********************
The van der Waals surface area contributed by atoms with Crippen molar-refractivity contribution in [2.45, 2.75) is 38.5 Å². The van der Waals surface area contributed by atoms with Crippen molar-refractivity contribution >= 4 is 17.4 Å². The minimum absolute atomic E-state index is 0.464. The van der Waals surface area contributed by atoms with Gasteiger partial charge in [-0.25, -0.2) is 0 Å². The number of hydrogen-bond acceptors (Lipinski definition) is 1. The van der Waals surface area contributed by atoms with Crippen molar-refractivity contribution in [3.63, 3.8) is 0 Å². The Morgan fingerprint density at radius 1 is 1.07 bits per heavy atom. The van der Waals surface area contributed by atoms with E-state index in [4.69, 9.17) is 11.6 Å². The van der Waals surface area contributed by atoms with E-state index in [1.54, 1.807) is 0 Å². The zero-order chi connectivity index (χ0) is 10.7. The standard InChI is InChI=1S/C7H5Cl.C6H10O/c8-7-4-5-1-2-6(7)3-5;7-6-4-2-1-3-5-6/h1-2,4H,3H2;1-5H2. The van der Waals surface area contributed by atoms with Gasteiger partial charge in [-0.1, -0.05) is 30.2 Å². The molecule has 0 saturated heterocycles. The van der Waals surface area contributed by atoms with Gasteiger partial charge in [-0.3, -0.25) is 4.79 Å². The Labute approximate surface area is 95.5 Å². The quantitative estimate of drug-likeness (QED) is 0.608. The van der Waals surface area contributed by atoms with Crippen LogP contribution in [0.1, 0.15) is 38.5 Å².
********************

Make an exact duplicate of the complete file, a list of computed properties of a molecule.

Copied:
The van der Waals surface area contributed by atoms with Crippen molar-refractivity contribution in [2.45, 2.75) is 38.5 Å². The van der Waals surface area contributed by atoms with Crippen molar-refractivity contribution >= 4 is 17.4 Å². The minimum absolute atomic E-state index is 0.464. The van der Waals surface area contributed by atoms with Gasteiger partial charge in [-0.25, -0.2) is 0 Å². The number of hydrogen-bond acceptors (Lipinski definition) is 1. The van der Waals surface area contributed by atoms with Crippen molar-refractivity contribution in [3.63, 3.8) is 0 Å². The Morgan fingerprint density at radius 1 is 1.07 bits per heavy atom. The van der Waals surface area contributed by atoms with E-state index in [4.69, 9.17) is 11.6 Å². The van der Waals surface area contributed by atoms with E-state index in [1.54, 1.807) is 0 Å². The zero-order chi connectivity index (χ0) is 10.7. The standard InChI is InChI=1S/C7H5Cl.C6H10O/c8-7-4-5-1-2-6(7)3-5;7-6-4-2-1-3-5-6/h1-2,4H,3H2;1-5H2. The van der Waals surface area contributed by atoms with Gasteiger partial charge in [-0.1, -0.05) is 30.2 Å². The molecule has 0 saturated heterocycles. The van der Waals surface area contributed by atoms with Gasteiger partial charge in [-0.3, -0.25) is 4.79 Å². The Labute approximate surface area is 95.5 Å². The quantitative estimate of drug-likeness (QED) is 0.608. The van der Waals surface area contributed by atoms with Crippen LogP contribution in [0.1, 0.15) is 38.5 Å².